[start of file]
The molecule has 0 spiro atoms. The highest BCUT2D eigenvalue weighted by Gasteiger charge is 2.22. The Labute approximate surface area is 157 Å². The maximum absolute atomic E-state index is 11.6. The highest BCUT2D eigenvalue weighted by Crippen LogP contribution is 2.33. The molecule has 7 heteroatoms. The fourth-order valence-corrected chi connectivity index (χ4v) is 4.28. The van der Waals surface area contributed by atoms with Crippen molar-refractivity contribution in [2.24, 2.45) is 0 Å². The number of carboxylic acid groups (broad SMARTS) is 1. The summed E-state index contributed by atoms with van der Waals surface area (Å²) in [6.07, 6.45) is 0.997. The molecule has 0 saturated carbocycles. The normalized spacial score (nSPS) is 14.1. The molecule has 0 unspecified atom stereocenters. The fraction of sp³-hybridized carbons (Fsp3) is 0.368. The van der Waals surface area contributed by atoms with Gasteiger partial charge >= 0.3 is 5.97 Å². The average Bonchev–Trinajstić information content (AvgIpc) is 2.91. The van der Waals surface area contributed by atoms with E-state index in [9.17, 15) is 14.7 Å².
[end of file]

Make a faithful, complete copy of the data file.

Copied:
The molecule has 0 spiro atoms. The highest BCUT2D eigenvalue weighted by Gasteiger charge is 2.22. The Labute approximate surface area is 157 Å². The maximum absolute atomic E-state index is 11.6. The highest BCUT2D eigenvalue weighted by Crippen LogP contribution is 2.33. The molecule has 7 heteroatoms. The fourth-order valence-corrected chi connectivity index (χ4v) is 4.28. The van der Waals surface area contributed by atoms with Crippen molar-refractivity contribution in [2.24, 2.45) is 0 Å². The number of carboxylic acid groups (broad SMARTS) is 1. The summed E-state index contributed by atoms with van der Waals surface area (Å²) in [6.07, 6.45) is 0.997. The molecule has 0 saturated carbocycles. The normalized spacial score (nSPS) is 14.1. The molecule has 0 unspecified atom stereocenters. The fraction of sp³-hybridized carbons (Fsp3) is 0.368. The van der Waals surface area contributed by atoms with Gasteiger partial charge >= 0.3 is 5.97 Å². The average Bonchev–Trinajstić information content (AvgIpc) is 2.91. The van der Waals surface area contributed by atoms with E-state index in [9.17, 15) is 14.7 Å².